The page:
To view the full Premier Surgeon 300 list click here.

Top Doctor 2015 Award

Top Doctor 2015 Award

Created on: Tuesday, March 22, 2016
See Clearly Vision


In the News: See Clearly Vision leads the way as first in the nation to forward science and medicine in ophthalmology

In the News: See Clearly Vision leads the way as first in the nation to forward science and medicine in ophthalmology

Created on: Thursday, November 14, 2013
See Clearly Vision

 Avedro Announces the Start of Two New US FDA Trials for Accelerated Crosslinking

Lasik with Cross‐linking and Pulsed Accelerated Cross‐linking

Waltham, Massachusetts, USA, November 12, 2013 – Avedro Inc., a Bostonbased ophthalmic medical device and pharmaceutical company, announces today that the first patients have been treated in two new US clinical trials: Lasik with Crosslinking and Pulsed Accelerated Crosslinking.

Lasik with crosslinking is a two minute procedure performed in conjunction with a standard Lasik procedure to investigate if crosslinking following Lasik reduces regression of refractive outcome in patients with hyperopia or hyperopic astigmatism. Lasik with crosslinking (Lasik Xtra®) is currently approved outside the United States and has been used successfully in more than 75,000 Lasik procedures.

Rajesh K. Rajpal, MD, of See Clearly Vision in the Washington, DC area and a member of Avedro’s Medical Advisory Board stated, “During the past two years I’ve had the opportunity to perform Lasik Xtra with ophthalmic colleagues outside of the United States and have been impressed with the outcomes I witnessed. As the first refractive surgeon to perform Lasik Xtra in the United States in Avedro’s new FDA trial, I am looking forward to evaluating Lasik Xtra in this controlled clinical study in the US.”

“Outside of the United States, Lasik Xtra is becoming increasingly embraced by refractive surgeons and patients alike,” said David Muller, PhD, CEO of Avedro. “Our international experience with Hyperopic Lasik has been very encouraging and we look forward to repeating those results in our new Lasik Xtra FDA trial.”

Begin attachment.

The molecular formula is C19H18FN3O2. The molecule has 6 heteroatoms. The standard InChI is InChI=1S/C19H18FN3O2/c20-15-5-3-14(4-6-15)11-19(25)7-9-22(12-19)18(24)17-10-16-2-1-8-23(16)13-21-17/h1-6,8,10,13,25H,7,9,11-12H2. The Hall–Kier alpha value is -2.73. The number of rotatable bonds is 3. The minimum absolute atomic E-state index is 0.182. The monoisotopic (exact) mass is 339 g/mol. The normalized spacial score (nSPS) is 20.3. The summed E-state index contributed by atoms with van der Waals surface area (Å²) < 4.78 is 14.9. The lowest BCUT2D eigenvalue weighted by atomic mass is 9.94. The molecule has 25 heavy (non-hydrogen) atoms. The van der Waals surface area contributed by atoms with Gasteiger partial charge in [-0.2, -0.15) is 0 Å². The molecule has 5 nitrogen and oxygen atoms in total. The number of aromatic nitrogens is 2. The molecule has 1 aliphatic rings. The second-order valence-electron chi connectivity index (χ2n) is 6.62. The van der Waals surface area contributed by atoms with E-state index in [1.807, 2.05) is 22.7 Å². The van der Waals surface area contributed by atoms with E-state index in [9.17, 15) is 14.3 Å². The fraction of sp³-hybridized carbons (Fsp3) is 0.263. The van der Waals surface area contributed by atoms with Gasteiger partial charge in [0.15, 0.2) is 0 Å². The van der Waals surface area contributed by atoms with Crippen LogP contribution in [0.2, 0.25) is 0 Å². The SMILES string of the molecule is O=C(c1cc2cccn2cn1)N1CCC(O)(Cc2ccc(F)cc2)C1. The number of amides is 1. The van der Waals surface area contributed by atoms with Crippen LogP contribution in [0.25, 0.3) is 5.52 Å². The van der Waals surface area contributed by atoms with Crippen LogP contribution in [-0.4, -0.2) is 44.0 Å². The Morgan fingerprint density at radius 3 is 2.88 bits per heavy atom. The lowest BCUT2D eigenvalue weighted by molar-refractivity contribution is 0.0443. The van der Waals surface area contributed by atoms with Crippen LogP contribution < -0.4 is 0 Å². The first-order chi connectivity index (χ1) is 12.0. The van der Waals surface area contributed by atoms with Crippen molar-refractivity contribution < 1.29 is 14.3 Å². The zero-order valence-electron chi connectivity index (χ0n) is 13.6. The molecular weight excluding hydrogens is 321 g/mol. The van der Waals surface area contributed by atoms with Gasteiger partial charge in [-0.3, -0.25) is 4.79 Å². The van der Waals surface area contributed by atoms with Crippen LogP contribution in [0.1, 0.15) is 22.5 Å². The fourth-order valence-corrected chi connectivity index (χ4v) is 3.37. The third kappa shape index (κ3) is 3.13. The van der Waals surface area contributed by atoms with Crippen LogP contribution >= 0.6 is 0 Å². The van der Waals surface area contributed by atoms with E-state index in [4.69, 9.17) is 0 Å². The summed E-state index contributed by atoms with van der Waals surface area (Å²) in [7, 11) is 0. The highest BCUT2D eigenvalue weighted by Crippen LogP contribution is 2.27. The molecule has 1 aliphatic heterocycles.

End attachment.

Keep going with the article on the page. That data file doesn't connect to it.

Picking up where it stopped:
Avedro’s second new FDA trial for Pulsed Accelerated Crosslinking investigates pulsed UVA light to treat keratoconus. Avedro’s science team discovered that pulsed, rather than continuous UVA light, is important when using higher power accelerated crosslinking, such as that available with Avedro’s KXL® System.

“I am pleased to be the first US surgeon to begin enrolling keratoconus patients with Avedro’s pulsed accelerated crosslinking using its KXL System,” said Michael Raizman, MD, Ophthalmic Consultants of Boston, and a member of Avedro’s Medical Advisory Board. “Avedro’s pulsed accelerated crosslinking is already being routinely used internationally with excellent outcomes.”

“US surgeons are eagerly awaiting the possibility of both Accelerated Crosslinking and Lasik Xtra,” Peter Hersh, MD, Hersh Vision Group, Teaneck, NJ and Avedro Medical Monitor. “We see the results that our international colleagues are obtaining, and we are pleased to have begun US trials to provide access to these procedures for select US patients.”

Further information about the Lasik Xtra trial and the Pulsed Accelerated Crosslinking trial can be found at www.clinicaltrials.gov.

About Avedro, Inc.

Avedro is a privately held medical device and pharmaceutical company advancing the science and technology of corneal crosslinking and refractive correction. Avedro’s products include capital equipment and related single dose pharmaceuticals. Those products are currently used in a procedure known as Lasik Xtra. Over 75,000 surgeries have been successfully performed outside the US using Avedro’s KXL System. The KXL System’s accelerated crosslinking, in combination with its pharmaceuticals, is also used to treat several important and debilitating ophthalmic pathologies outside the United States.

Avedro distributes its products in 62 countries through 33 ophthalmic distributors with 115 representatives. Avedro products that have received CE Mark include: the KXLTM II System for performing PiXLTM, the KXL System for performing Lasik Xtra® and Accelerated Crosslinking, and the Avedro family of proprietary single dose pharmaceutical formulations.

Avedro’s KXL System and single dose pharmaceutical products are currently being used in three Phase III US clinical trials involving over 100 US clinical sites. Avedro products are not for sale in the US.

Kristen Gleason Avedro, Inc.; kgleason@avedro.com; 781

Tips for Tackling Conjunctivitis

Tips for Tackling Conjunctivitis

Created on: Thursday, September 05, 2013
See Clearly Vision

For the full article, please click the link below